For the peace from above: Liberty and freedom

Happy-4th-Of-July-Quotes-Images1

Every July 4, we are reminded of the history of this country and its struggle for freedom. We hear the music, see the parades and fireworks, and watch our fellow citizens celebrate. The Orthodox appreciate the freedom that this nation offers for the practice of our Faith. Certainly, the saints of Russia, especially those who suffered under the communist yoke, would have felt blessed to have the religious freedom that we have. We appreciate that our freedom was obtained by the blood of many heroic martyrs whose sacrifice lifted the hand of tyrants and enemies from us. Every Orthodox, if they are able, should visit the Tomb of the Unknown Soldier and spend a few moments in silent respect for their sacrifice. We should all celebrate the 4th of July (in our Orthodox fashion).

July 4 is also challenges the Orthodox to question the role of the Faith in American society. What is it that we have to offer?

Before I offer an answer, I want to say that nothing in Orthodoxy is opposed to the ideas of liberty and freedom. The American people are diverse and so equal treatment under the law is an important American virtue. As American Orthodox, we would never infringe upon the rights of others. However, we also ask that our right to live as we see fit should also be respected. It can be a complex legal issue on a national scale, but it is important that we stand by our principles and strive to prevent the law from being used against us.

In answer to the question of what Orthodoxy has to offer, I could talk about many things. However I think that there is one thing that is fundamental. It is an insight – the essence of true liberty and freedom is peace. If peace is absent, then freedom and liberty are fake. Peace is more than the absence of adversity and trouble. Jesus said, “My peace I give to you,” and St. Paul said that there is a peace that passes all understanding.  The people to whom these words were said would be people who would face torture and death, but they would face it with peace.

I did a word search of the Divine Liturgy of St. John. The word “peace” appears 41 times in the litanies and prayers. This shouldn’t be surprising since in the Bible (depending on the version you read) the word appears from 200 to over 400 times. What is this peace that passes all understanding and is the essence of liberty and freedom?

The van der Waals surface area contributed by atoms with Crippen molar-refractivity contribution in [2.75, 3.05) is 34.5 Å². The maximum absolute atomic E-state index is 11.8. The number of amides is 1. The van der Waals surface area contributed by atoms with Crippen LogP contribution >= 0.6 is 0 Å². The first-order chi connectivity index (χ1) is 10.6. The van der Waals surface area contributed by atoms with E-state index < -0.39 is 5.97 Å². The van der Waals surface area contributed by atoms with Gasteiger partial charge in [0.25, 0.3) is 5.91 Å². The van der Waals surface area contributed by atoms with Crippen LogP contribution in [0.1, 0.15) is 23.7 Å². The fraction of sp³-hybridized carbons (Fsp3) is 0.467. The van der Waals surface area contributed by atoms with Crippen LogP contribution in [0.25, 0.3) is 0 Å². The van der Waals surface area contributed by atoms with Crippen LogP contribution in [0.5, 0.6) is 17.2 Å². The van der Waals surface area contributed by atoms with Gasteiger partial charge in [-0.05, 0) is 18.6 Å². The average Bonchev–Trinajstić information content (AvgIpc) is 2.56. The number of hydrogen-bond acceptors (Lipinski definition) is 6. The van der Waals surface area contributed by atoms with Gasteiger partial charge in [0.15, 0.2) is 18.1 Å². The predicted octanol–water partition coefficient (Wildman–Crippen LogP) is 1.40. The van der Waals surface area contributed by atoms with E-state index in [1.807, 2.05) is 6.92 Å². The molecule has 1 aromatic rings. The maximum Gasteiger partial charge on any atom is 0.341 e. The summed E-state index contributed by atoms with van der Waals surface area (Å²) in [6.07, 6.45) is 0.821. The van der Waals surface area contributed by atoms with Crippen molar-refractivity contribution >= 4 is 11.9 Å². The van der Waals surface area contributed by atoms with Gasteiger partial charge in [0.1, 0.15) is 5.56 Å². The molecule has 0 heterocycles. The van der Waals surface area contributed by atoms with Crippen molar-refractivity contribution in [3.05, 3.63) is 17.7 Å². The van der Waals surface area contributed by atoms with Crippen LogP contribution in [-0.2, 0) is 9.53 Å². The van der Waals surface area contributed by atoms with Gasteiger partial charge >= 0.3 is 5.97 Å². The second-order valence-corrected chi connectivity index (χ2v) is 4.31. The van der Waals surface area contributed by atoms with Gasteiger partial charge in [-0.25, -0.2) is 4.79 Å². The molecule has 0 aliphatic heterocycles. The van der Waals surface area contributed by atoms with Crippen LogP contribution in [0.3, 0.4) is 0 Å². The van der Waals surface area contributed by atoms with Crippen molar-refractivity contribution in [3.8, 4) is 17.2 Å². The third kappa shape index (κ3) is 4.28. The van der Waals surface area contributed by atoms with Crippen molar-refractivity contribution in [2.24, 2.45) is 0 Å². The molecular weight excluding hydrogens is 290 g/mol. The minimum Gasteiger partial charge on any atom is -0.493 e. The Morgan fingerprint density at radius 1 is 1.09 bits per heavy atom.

Jesus said, “Most assuredly, I say to you, whoever commits sin is a slave of sin.” A slave is never free unless he/she is able to break the chains of servitude. Many today think that they are free because the can do whatever pleases them. They do not understand until it is too late that they are really slaves to something that will ultimately kill them. How many stars, musicians, and trend setters have to die before we understand this? “Whoever commits sin is a slave of sin.”  As Orthodox, we are challenged to show to slaves what real freedom is.

How is true freedom realized? The Master instructs us: “If you abide in My word, you are My disciples indeed.  And you shall know the truth, and the truth shall make you free.” It is His truth that frees us. Our personal license is not real freedom if we are still slaves. The teachings of the Lord free us from the power of sin, so that we might experience real freedom. It is not enough to hear the words, we must abide in them. The words must live in us and we must live in them.

When we hear the Beatitudes, I am afraid that the words fall upon our deaf ears. What the Lord says seems so foreign to us. It may be because we are still slaves. All of the virtues that the Lord invokes – meekness, poverty of spirit, hunger for what is right, purity, etc. – are the living reality of someone who has been set free from the slavery of sin. Slaves to sin will not be meek or merciful. Slaves will not seek what is right or strive for purity.

This is what we have to offer to America – real freedom and liberty. They are virtues that go down to the very core of our being and frees us from a slave master that would destroy the world through us and lead us all to death. We offer Jesus Christ, the real Jesus, to America. It is not the Jesus of TV preachers and prosperity hustlers. It is not an American Jesus, but One who died to free us all from sin, and calls us all to follow Him.

It is a high calling that we Orthodox must answer. Surely, it is a narrow road but the Orthodox must strive to walk this narrow road of the Faith. Maybe then, being free from the slavery of sin, we will be able heal the great multitudes as the Lord did.

May every 4th of July remind us of true liberty and freedom!

“He who the Son sets free is free indeed.”

Happy 4th of July!

 

One Response to “For the peace from above: Liberty and freedom”

  1. Nina Says:

    I like you, for a redneck priest..

Comments are closed.


%d bloggers like this: